A lot or a little?
The parents' guide to what's in this movie.
What parents need to know
Parents need to know that How to Be Single is a comedy about friendship and romance with fairly mature themes that are a better fit for older teens and up. Plus, there's tons of sex, swearing, and drinking. Expect a lot of innuendo, as well as many scenes that show men and women hooking up, though nudity is limited to a shot of a man's naked backside. Language is strong and frequent ("f--k," "s--t," and more), and characters drink to the point of blacking out and forgetting that they'd slept with someone the night before.
- Parents say
- Kids say
What's the story?
On the eve of her graduation from Wesleyan University, Alice Kepley (Dakota Johnson) decides it's as good a time as any to break up with her boyfriend, Josh (Nicholas Braun). She's never been alone before and thinks it's time she figured out who she really is outside of a relationship. And Alice does just that when she moves to New York City to start her new job as a paralegal, where she meets free-spirited co-worker Robin (Rebel Wilson), who tells Alice that being single means having the freedom to sleep with whoever she chooses, whenever she chooses. It's a credo Alice embraces -- but life, as it often does, shows her that figuring things out is far more complicated than she expected. Meanwhile, Alice's older sister, Meg (Leslie Mann), a busy doctor, is convinced that she's meant to be alone forever, until she meets a mother whose baby awakens a yearning for a child in her. And Lucy (Alison Brie), who's tangentially in Alice's orbit, thinks she has the perfect algorithm to finding her soulmate -- or does she?
Is it any good?
If it's possible to be annoyed and enchanted by a movie at the same time, HOW TO BE SINGLE fits the bill. Refreshingly frank and empowering but also annoyingly messy and predictable, this comedy about friendship and romance is simultaneously cliched, thought-provoking, and charming -- the latter largely thanks to star Johnson and a supporting cast that, for the most part, persuades with their zeal and humor.
But a complaint: While Wilson's storyline eventually ends on a funny twist, it's tiresome to see her play -- however ably -- the same role over and over again. A speech to a friend about not being shunted to the side for a relationship feels inauthentic and tacked on, written to wrap up loose ends rather than actually being the true center of a movie that dares to explore that tension. And though Brie's a very talented actress, her character, Lucy, who's overly focused on finding Mr. Right, feels like she belongs in a different movie altogether, one with a more traditional (and frankly boring) trajectory.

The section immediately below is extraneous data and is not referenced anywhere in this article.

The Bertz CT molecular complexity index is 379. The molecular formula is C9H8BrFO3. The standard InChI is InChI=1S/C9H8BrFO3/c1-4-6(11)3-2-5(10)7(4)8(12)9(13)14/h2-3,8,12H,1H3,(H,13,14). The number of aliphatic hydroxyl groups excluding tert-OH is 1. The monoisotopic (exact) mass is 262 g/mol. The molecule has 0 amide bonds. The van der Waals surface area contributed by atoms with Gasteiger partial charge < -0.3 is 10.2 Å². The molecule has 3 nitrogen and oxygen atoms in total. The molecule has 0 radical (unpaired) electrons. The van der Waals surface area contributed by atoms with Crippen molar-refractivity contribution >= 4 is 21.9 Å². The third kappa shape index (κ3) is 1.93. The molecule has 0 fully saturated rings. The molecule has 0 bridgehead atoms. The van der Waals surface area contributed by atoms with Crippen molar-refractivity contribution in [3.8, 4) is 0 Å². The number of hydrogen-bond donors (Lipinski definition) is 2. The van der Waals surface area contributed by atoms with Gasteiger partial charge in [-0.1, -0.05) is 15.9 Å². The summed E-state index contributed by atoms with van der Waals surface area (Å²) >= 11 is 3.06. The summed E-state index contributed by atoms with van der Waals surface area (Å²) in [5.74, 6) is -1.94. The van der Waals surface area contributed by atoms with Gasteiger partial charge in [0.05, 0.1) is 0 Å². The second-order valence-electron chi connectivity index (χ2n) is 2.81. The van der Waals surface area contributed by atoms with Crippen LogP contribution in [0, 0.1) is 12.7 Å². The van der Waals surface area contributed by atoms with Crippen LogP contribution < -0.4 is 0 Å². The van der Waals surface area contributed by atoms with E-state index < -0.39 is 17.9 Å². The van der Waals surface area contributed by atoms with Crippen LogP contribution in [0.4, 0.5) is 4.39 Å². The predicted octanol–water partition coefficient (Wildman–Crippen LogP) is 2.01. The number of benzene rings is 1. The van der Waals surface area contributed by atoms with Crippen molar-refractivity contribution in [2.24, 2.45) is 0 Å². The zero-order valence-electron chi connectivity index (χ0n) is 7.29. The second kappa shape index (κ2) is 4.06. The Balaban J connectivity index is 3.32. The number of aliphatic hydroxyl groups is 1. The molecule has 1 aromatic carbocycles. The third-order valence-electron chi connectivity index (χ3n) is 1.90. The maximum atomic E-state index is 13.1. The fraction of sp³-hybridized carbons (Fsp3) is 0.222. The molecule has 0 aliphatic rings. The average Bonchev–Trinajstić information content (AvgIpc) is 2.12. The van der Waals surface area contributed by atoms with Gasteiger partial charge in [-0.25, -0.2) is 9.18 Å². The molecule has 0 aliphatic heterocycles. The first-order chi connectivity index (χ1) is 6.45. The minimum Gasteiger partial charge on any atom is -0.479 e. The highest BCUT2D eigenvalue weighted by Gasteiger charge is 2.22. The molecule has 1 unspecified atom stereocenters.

Talk to your kids about ...
Families can talk about what How to Be Single is saying about being in a relationship. Is it better to be in a relationship than to be single? Does the film support or challenge this idea?
What role does sex play in the movie? What does it mean to the characters? Parents, talk to your teens about your own values regarding sex and relationships.
How is this movie similar to, and different from, typical romantic comedies?
- In theaters: February 12, 2016
- On DVD or streaming: May 24, 2016
- Cast: Dakota Johnson, Rebel Wilson, Alison Brie, Leslie Mann
- Director: Christian Ditter
- Studio: New Line Cinema
- Genre: Comedy
- Topics: Friendship
- Run time: 110 minutes
- MPAA rating: R
- MPAA explanation: sexual content and strong language throughout
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Common Sense Media's unbiased ratings are created by expert reviewers and aren't influenced by the product's creators or by any of our funders, affiliates, or partners.